Walking the Tight Rope with my Teenager


This is my third teenager, so you would think I would have this down by now. I still feel like I am walking a tight rope every day.

My first two daughters were like open books as teenagers. They shared to a point where I regularly told them that they could share less. I once threatened to talk about having sex with their dad to keep one of them from oversharing. She got the point and zipped the lip real quick.

But this last teenager, she is an enigma.

Even as a little one, she was more self-contained and and stoic than her sisters and classmates. She holds her cards close to the vest and has amazing composure. This has not changed as a teenager. Pretty much the only thing I have figured out is that the more still and calm she is, the more she is actually freaking out on the inside. But, how do I ask her how she is doing without seeming intrusive? It is a constant balancing act. Navigating a tight rope and trying to figure out which way the wind is blowing on any given day and how long my balancing pole needs to be. Does she still need me? Does she hear me when I say “I love you?”

I know what so many people think — You have teenage daughters…oh, the drama!

Nope. Haven’t really had the drama. Not with the first two, and certainly not with this last one. I would actually welcome a little drama! I might be able to glean a little information from a dramatic release. I might be able to advise or comfort or provide support or something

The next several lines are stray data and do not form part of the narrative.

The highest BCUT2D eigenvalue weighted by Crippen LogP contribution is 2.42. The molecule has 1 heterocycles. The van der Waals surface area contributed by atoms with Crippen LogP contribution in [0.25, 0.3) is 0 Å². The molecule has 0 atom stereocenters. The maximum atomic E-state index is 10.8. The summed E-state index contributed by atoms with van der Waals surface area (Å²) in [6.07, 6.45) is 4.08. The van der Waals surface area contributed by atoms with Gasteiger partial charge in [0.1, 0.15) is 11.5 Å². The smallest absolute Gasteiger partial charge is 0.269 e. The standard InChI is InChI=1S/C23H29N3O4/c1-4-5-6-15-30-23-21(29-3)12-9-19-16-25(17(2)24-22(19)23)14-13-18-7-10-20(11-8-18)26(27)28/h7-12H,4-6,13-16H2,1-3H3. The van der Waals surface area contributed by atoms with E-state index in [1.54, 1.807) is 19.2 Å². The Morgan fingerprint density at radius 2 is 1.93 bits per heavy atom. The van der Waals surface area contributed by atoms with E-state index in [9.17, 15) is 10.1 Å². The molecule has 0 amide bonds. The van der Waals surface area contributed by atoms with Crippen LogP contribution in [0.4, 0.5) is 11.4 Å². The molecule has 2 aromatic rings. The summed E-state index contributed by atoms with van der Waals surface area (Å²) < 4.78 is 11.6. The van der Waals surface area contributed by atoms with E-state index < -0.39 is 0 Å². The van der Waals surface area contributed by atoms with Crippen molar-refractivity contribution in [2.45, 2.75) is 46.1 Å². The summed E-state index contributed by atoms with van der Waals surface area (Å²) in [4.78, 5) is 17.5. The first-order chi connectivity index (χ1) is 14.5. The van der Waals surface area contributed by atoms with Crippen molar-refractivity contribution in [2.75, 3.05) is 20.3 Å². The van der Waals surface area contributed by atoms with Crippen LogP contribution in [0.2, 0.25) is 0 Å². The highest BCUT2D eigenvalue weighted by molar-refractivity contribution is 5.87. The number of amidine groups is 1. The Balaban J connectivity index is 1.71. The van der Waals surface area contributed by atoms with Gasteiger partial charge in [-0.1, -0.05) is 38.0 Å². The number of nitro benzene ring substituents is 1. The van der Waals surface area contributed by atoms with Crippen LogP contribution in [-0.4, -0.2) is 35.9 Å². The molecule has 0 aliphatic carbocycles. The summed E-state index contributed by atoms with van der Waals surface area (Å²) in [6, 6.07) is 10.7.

She isn’t secretive. She tells us where she is when she goes out, who she is with, what they are doing. She follows the rules, for the most part, and has not been in any trouble. Her grades are good, she has a job, friends, a life.

Maybe that is the problem. She already has her own life.

She doesn’t need me to wake her up for school or work; she does it herself. She handles her own schedule, talks to her own teachers and coaches, changes her oil and fills her tires with only an occasional reminder from her dad. Isn’t this what we mamas want? 

I walk the tight rope with asking about her well-being. How are things going? Fine. Anything exciting happen at school? No. I try to limit myself to only a couple of questions or I start to get the heavy sigh and vibe that I am trying too hard. I walk the tight rope with physical contact. As a little, she wanted to cuddle before bed every night. Fast forward to being a teenager and a quick cheek hug (touching cheeks) or brief kiss on the side of the head suffice as a greeting or good night. Occasionally, she will humor me by allowing me to hug her briefly before a trip or big event. And, then, she is gone.

And then, the wind changes and she complains that we haven’t spent any time together.

Sometimes, we watch a movie or walk the dogs together. Occasionally, she will ask me to drive her to a practice or we will get our nails done or hike. And then, just as quickly, the wind shifts with a ding on her phone and I am left wondering again how I can catch more than just an ephemeral glimpse of this darling being and her teenage life before she floats off to adulthood.

Life with a teenager. Walking the tightrope and waiting for the wind to change.

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